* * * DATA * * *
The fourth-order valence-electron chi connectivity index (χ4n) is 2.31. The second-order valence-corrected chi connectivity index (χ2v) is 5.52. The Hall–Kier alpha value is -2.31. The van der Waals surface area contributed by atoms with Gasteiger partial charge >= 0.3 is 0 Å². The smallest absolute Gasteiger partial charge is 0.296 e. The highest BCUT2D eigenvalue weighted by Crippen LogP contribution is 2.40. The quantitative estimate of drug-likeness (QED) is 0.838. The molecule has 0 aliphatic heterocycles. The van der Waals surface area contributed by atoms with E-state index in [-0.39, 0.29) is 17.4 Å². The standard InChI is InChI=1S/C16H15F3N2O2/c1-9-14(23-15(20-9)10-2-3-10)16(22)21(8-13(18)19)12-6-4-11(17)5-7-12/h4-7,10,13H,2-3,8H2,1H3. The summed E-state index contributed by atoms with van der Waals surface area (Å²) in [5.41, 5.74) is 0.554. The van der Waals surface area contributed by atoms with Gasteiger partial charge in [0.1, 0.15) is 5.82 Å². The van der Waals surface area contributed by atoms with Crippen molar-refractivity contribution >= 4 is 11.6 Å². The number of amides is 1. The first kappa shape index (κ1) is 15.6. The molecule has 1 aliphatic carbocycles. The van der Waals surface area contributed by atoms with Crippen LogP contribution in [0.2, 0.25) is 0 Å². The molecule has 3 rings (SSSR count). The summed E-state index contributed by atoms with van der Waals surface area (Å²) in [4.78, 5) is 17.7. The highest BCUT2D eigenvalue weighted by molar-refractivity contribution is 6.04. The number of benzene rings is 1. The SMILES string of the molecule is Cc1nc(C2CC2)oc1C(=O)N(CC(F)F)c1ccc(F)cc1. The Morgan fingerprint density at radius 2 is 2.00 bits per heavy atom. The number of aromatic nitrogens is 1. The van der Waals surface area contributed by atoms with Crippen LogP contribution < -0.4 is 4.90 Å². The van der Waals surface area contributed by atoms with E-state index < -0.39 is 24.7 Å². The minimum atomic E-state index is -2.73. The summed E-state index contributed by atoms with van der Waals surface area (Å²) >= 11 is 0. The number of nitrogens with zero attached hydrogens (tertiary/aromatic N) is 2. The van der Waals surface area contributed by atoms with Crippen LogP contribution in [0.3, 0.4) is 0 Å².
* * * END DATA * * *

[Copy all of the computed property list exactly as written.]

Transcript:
The fourth-order valence-electron chi connectivity index (χ4n) is 2.31. The second-order valence-corrected chi connectivity index (χ2v) is 5.52. The Hall–Kier alpha value is -2.31. The van der Waals surface area contributed by atoms with Gasteiger partial charge >= 0.3 is 0 Å². The smallest absolute Gasteiger partial charge is 0.296 e. The highest BCUT2D eigenvalue weighted by Crippen LogP contribution is 2.40. The quantitative estimate of drug-likeness (QED) is 0.838. The molecule has 0 aliphatic heterocycles. The van der Waals surface area contributed by atoms with E-state index in [-0.39, 0.29) is 17.4 Å². The standard InChI is InChI=1S/C16H15F3N2O2/c1-9-14(23-15(20-9)10-2-3-10)16(22)21(8-13(18)19)12-6-4-11(17)5-7-12/h4-7,10,13H,2-3,8H2,1H3. The summed E-state index contributed by atoms with van der Waals surface area (Å²) in [5.41, 5.74) is 0.554. The van der Waals surface area contributed by atoms with Gasteiger partial charge in [0.1, 0.15) is 5.82 Å². The van der Waals surface area contributed by atoms with Crippen molar-refractivity contribution >= 4 is 11.6 Å². The number of amides is 1. The first kappa shape index (κ1) is 15.6. The molecule has 1 aliphatic carbocycles. The van der Waals surface area contributed by atoms with Crippen LogP contribution in [0.2, 0.25) is 0 Å². The molecule has 3 rings (SSSR count). The summed E-state index contributed by atoms with van der Waals surface area (Å²) in [4.78, 5) is 17.7. The highest BCUT2D eigenvalue weighted by molar-refractivity contribution is 6.04. The number of benzene rings is 1. The SMILES string of the molecule is Cc1nc(C2CC2)oc1C(=O)N(CC(F)F)c1ccc(F)cc1. The Morgan fingerprint density at radius 2 is 2.00 bits per heavy atom. The number of aromatic nitrogens is 1. The van der Waals surface area contributed by atoms with Crippen LogP contribution < -0.4 is 4.90 Å². The van der Waals surface area contributed by atoms with E-state index < -0.39 is 24.7 Å². The minimum atomic E-state index is -2.73. The summed E-state index contributed by atoms with van der Waals surface area (Å²) >= 11 is 0. The number of nitrogens with zero attached hydrogens (tertiary/aromatic N) is 2. The van der Waals surface area contributed by atoms with Crippen LogP contribution in [0.3, 0.4) is 0 Å².